The Marine Science major prepares students in the field of marine science, with an emphasis on problem solving and decision making in an ocean setting. This broad-based marine science curriculum encompasses the study of chemistry, biology, physics, geology, writing and communications, computer science, mathematics, humanities, and social sciences. Graduates of the program may pursue employment in the various fields of ocean sciences (resource management, aquaculture, research, environmental protection, science education, or oceanography) or graduate education.
Both Marine Biology and Marine Science majors may elect to participate in the Teaching Certification Program, which is offered in collaboration with the College of Education at the University of Maine. This program prepares students to teach science in secondary school. By selecting appropriate electives, students may be certified to teach life or physical sciences.
Participation in the Regiment is optional when enrolled in these programs. Students in non-license majors may elect to participate in First Year Cruise as long as they meet the prerequisites listed in the course description for First Year Cruise, and are subject to the Priority for Registration Policies. A passport and TWIC (transportation worker identification credential) card are required to go on cruises.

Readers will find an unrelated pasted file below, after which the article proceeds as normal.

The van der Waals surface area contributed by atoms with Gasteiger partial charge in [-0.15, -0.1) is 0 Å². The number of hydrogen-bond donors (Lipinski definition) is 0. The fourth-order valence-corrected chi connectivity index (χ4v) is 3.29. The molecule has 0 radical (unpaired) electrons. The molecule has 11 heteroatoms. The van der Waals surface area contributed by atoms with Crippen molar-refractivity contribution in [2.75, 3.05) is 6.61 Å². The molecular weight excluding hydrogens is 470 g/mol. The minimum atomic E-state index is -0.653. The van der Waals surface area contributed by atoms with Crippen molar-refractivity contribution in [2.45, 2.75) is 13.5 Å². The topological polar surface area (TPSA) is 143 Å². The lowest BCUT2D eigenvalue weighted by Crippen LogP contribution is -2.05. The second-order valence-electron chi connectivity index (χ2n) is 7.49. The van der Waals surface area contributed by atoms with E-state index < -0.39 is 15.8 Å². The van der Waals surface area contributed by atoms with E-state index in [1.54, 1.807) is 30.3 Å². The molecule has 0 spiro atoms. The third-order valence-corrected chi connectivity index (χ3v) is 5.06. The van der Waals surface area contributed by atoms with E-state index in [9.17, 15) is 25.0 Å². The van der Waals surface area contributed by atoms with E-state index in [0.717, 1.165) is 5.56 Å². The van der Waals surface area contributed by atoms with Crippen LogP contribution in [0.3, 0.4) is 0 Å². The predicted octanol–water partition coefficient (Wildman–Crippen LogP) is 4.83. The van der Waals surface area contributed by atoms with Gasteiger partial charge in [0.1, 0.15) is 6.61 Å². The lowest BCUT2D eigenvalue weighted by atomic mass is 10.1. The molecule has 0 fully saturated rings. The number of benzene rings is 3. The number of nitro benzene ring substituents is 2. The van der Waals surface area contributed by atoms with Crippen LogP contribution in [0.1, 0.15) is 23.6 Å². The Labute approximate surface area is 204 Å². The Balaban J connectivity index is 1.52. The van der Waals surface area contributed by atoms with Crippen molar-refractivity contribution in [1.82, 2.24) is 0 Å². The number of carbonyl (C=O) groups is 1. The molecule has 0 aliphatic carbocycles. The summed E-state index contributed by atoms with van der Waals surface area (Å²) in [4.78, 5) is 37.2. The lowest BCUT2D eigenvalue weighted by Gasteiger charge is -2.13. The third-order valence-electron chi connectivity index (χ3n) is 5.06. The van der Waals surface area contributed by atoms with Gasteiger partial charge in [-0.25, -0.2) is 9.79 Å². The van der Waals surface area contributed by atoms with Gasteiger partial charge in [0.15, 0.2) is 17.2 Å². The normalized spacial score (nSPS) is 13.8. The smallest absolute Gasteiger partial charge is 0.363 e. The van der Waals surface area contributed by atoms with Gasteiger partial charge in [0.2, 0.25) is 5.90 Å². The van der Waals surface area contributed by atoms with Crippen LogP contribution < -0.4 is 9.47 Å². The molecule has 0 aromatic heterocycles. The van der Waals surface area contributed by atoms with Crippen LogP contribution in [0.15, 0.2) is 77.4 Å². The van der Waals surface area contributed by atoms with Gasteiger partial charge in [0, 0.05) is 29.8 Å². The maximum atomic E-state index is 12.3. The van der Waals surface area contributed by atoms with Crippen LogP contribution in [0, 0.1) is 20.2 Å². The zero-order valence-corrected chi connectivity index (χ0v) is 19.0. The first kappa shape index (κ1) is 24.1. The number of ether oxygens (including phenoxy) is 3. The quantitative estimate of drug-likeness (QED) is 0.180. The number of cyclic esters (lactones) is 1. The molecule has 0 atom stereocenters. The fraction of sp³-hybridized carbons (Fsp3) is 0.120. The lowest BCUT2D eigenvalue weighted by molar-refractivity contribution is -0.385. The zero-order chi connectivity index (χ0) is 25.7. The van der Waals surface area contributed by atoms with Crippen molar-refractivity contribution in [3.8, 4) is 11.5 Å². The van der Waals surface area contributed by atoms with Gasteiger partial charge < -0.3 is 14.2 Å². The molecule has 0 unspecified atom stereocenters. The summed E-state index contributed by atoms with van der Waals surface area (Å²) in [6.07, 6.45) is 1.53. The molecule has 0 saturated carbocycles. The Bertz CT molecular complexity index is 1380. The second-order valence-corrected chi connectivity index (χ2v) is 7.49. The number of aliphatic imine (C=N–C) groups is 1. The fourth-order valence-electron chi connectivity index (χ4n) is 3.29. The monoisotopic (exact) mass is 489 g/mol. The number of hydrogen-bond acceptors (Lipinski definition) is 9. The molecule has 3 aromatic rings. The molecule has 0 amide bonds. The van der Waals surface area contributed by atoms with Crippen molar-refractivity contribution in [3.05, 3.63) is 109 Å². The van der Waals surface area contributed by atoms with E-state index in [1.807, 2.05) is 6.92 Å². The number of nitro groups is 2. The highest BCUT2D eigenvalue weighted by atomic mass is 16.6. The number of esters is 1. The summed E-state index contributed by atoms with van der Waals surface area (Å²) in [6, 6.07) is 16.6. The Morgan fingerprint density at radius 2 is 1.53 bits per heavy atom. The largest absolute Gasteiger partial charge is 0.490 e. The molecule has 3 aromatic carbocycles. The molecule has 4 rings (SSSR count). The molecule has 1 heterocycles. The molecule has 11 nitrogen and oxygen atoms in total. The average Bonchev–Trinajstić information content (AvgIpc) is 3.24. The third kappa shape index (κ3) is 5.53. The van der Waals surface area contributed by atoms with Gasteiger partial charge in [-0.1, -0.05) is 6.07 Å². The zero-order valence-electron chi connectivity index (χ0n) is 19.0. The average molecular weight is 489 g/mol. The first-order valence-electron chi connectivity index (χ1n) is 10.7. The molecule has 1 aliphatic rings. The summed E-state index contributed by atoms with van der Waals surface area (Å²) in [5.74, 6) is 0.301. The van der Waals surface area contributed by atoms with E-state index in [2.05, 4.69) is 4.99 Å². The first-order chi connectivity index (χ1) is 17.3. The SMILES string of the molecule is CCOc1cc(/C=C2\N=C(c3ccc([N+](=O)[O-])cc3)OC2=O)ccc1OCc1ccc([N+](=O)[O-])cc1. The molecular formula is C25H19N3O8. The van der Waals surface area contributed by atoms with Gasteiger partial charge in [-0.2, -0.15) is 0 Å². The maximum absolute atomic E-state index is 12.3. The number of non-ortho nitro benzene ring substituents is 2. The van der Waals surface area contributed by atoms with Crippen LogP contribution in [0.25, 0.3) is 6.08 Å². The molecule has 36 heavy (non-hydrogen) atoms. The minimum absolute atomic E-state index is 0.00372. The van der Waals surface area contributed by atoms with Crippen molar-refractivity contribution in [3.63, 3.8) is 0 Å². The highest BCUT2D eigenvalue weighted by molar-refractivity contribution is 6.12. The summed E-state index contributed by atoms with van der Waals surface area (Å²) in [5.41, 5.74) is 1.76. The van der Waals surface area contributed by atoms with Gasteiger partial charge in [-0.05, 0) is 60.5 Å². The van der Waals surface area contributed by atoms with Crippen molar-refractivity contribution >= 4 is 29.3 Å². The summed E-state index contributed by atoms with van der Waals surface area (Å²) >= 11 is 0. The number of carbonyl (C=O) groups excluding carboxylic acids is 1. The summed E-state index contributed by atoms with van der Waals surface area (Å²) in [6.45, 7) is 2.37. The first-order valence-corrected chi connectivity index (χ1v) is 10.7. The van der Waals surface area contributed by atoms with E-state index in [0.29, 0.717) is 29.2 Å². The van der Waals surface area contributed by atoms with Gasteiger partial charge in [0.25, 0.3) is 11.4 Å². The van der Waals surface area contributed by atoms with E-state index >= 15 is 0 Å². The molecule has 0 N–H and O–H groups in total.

Physical Education Requirement
Adjunct Instructors: Biggie, Brown, C. Dagan, Evans, G. Hassett, C. McKenney, Murphy, Paquette, Peed, Schroder, Sherman, Watson.
The Department of Athletics offers a variety of courses in physical education and coaches varsity athletic teams in Men's and Women's Basketball, Men's and Women's Cross Country, Men's Golf, Football, Men's Lacrosse, Men's and Women's Soccer, Softball, and Women's Volleyball.
All full-time undergraduate students who are candidates for the Bachelor of Science degree are required to register for a minimum of two credit hours of physical education, normally during their first year at the Academy. This requirement should be met by taking courses that provide for one credit hour in both the fall and spring semesters. All baccalaureate candidates are required to take at least one swimming-related course. Associate in Science degree candidates are required to register for a sailing and a swimming course. Varsity athletes may satisfy up to 1.5 credit hour in Physical Education for participating in their sport. They will receive .5 credits for successfully completing a full season of competition. In addition, members of the NROTC program may satisfy up to 1.5 credit hours for their participation in that program.
The physical education curriculum consists of a variety of courses focused on developing an understanding of physical activity and its contribution to the individual and society. Developing a positive attitude toward leading a healthy lifestyle and increased wellness will be a priority for all courses. Significant emphasis is placed on water activities such as sailing, swimming, skin and scuba diving, and ocean survival.